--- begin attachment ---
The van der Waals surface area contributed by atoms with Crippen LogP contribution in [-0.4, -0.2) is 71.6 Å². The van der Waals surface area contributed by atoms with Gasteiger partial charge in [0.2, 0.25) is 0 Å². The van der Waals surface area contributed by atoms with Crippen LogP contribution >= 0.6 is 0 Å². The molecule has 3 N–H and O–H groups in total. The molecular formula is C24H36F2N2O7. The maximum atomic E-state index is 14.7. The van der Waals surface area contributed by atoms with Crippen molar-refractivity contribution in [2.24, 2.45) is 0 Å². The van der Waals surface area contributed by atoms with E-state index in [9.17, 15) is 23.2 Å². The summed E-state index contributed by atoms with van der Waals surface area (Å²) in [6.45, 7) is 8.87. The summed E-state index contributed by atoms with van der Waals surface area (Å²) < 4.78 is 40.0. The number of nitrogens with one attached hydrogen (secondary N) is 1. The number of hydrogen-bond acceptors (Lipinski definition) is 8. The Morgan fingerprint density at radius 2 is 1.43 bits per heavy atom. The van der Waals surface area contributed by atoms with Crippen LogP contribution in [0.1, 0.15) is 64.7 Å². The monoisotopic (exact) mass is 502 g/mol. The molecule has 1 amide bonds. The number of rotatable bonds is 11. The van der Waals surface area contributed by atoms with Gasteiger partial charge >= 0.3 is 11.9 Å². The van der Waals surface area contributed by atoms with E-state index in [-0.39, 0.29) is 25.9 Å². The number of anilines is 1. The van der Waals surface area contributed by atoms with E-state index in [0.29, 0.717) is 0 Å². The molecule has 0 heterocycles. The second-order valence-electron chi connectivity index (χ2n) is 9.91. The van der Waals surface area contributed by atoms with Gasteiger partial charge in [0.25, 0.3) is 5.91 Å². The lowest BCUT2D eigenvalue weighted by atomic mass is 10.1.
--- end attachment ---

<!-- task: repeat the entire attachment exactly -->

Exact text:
The van der Waals surface area contributed by atoms with Crippen LogP contribution in [-0.4, -0.2) is 71.6 Å². The van der Waals surface area contributed by atoms with Gasteiger partial charge in [0.2, 0.25) is 0 Å². The van der Waals surface area contributed by atoms with Crippen LogP contribution >= 0.6 is 0 Å². The molecule has 3 N–H and O–H groups in total. The molecular formula is C24H36F2N2O7. The maximum atomic E-state index is 14.7. The van der Waals surface area contributed by atoms with Crippen molar-refractivity contribution in [2.24, 2.45) is 0 Å². The van der Waals surface area contributed by atoms with E-state index in [9.17, 15) is 23.2 Å². The summed E-state index contributed by atoms with van der Waals surface area (Å²) in [6.45, 7) is 8.87. The summed E-state index contributed by atoms with van der Waals surface area (Å²) < 4.78 is 40.0. The number of nitrogens with one attached hydrogen (secondary N) is 1. The number of hydrogen-bond acceptors (Lipinski definition) is 8. The Morgan fingerprint density at radius 2 is 1.43 bits per heavy atom. The van der Waals surface area contributed by atoms with Crippen LogP contribution in [0.1, 0.15) is 64.7 Å². The monoisotopic (exact) mass is 502 g/mol. The molecule has 1 amide bonds. The number of rotatable bonds is 11. The van der Waals surface area contributed by atoms with Gasteiger partial charge >= 0.3 is 11.9 Å². The van der Waals surface area contributed by atoms with E-state index in [-0.39, 0.29) is 25.9 Å². The number of anilines is 1. The van der Waals surface area contributed by atoms with E-state index in [0.29, 0.717) is 0 Å². The molecule has 0 heterocycles. The second-order valence-electron chi connectivity index (χ2n) is 9.91. The van der Waals surface area contributed by atoms with Gasteiger partial charge in [0.25, 0.3) is 5.91 Å². The lowest BCUT2D eigenvalue weighted by atomic mass is 10.1.